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What goes into building a website from a design perspective?

Posted by Alden Hui on July 29, 2019
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When building a website, many things come to mind but design is often overlooked. The true essence of design is rarely utilized. The next time you pick a color, consider how it can convey a message. How can you use colors to identify differences? What if your paid products are colored black and free products colored white? What if you arrange the pricing module horizontally as opposed to vertically? These are all small but crucial design elements which effect the way a visitor sees your product, company, and ultimately, your brand.


Creating a website is already time consuming enough, let alone the need to process how your customers think when they enter your website and where they might end up. But it is very important. An efficient website design can capture a higher percentage of visitors (into leads). Instead of focusing on sheer numbers, you can spend less resources but retain a higher number of visitors as paying customers. The best customer is always the loyal one. A repeat sale is less costly than getting a new sale. Same situation applies when creating a website to capture visitors. That’s why it’s no surprise that the top websites across any industry will utilize leading user interface and user experience design.  

These are two terms that are key to website design: user interface design (UI) and user experience design (UX). Think of experience design as the science and thought process behind how users interact with your website and the interface design as how you can take those ideas and convey them in the design.

What is user experience design?

User experience is how a visitor interacts with your website. The goal is to understand how users interact with your site. How do they journey from initial website entry to a purchase? Where can they leave reviews? Will they want to leave a review? These are all questions that the user experience team will want to ask themselves (and find out the answer to) when planning, creating or updating a site. It gets even more complex than that, designers need to plan out a map for the home page menu. Where will a visitor want to go after reaching the home page? What is the most important thing for visitors to read after learning about your product… Reviews? Pricing? Testimonials? About the company? Demo videos? Every aspect of the website should flow logically to provide the best experience.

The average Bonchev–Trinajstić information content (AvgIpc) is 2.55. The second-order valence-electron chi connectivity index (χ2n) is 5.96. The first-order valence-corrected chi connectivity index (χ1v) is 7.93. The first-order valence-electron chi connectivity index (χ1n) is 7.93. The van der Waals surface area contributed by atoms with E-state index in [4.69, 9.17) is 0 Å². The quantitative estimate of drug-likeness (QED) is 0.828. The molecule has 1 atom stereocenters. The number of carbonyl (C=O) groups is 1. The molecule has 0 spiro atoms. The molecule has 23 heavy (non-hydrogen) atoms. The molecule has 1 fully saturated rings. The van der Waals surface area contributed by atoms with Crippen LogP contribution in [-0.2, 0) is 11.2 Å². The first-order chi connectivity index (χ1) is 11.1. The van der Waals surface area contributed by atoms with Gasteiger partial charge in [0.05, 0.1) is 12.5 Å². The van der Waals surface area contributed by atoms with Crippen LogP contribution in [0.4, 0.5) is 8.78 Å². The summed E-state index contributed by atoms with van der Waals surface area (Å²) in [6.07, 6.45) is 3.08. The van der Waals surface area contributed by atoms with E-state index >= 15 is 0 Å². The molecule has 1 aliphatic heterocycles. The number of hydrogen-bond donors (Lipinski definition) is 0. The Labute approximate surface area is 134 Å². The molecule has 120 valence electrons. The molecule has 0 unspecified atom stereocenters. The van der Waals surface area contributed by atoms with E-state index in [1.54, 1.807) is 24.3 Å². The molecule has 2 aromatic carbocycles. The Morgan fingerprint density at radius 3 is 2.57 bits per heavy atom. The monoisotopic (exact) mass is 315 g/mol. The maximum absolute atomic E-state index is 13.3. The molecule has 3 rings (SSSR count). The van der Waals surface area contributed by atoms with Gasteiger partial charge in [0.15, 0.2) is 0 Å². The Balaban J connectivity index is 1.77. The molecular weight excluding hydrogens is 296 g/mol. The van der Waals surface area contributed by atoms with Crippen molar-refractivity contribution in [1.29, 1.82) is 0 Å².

What is user interface design?

By understanding user experience, you can design your website’s look and feel so that visitors can easily interact and reach a site’s objective. User interface designers are responsible for the website aesthetic; images, sliders, buttons, colors, text sizing, font, layout, spread, animations, etc. They work closely with the experience designers to determine what a visitor will want and providing that for them in the form of design.

Therefore, the UX designer determines how the website interface will work while the UI designer creates the look. Undoubtedly, the two go hand in hand.

How to make it easier for your visitors

Let’s look at some simple tips for your website. Keep in mind, every website/company has a different audience and may have a different thought process. For example, younger audiences may go right to pricing after visiting a home page, but older audiences might want to look at some reviews first. You need to understand your audience through research and then provide a way to view either reviews or pricing. This is just a rough example. Your audience is not limited to age, but also things like location, gender, price-consciousness, etc.

The design of your website should have a logical progression. A logical progression depends on your audience. Are the most important pages displayed near the top level of your website such as your menu? Typically, these are sections like About Us or Pricing or Products. These are high level pages that you want your users to have easy access to. Do you have a search bar for users to find information you might not have readily available?

The future of website design

Most small businesses have an online presence in 2019, but to stay ahead of the competition, you will have to go above and beyond. The landscape is every changing, but mobile is the future. As mobile technology reaches desktop speeds and usability, people will continue to do more on mobile whether that is talking, researching, buying, or texting. In fact, Google has stated that they will be determining the authority of most websites through their mobile version. This began in 2018.

How can you tell if your mobile website is optimized? Get your phone and check your site. Is it easy to navigate? Can potential customers make a purchase? Can they learn more about your company? Will they be able to determine your hours of operation? These are all questions you need to ask yourself if you want to compete in the digital world in 2019.

Hotjar is a tool which can track and record how visitors interact with your website through forms, heat maps, and more. There are many similar tools out there. This may be a good start for you.

The importance of mobile optimization can’t be stressed enough. Determine your site’s rating with Google’s Mobile Friendly Test.

 

Interested in learning more about digital marketing and other tips and tricks you can use for your website? Download our Simple Guide to Digital Marketing:

simple guide to digital marketing for small business CTA

 

Related Reading: 

The Ultimate List of Small Business Resources for Small Business Owners

 

Topics: digital marketing, website design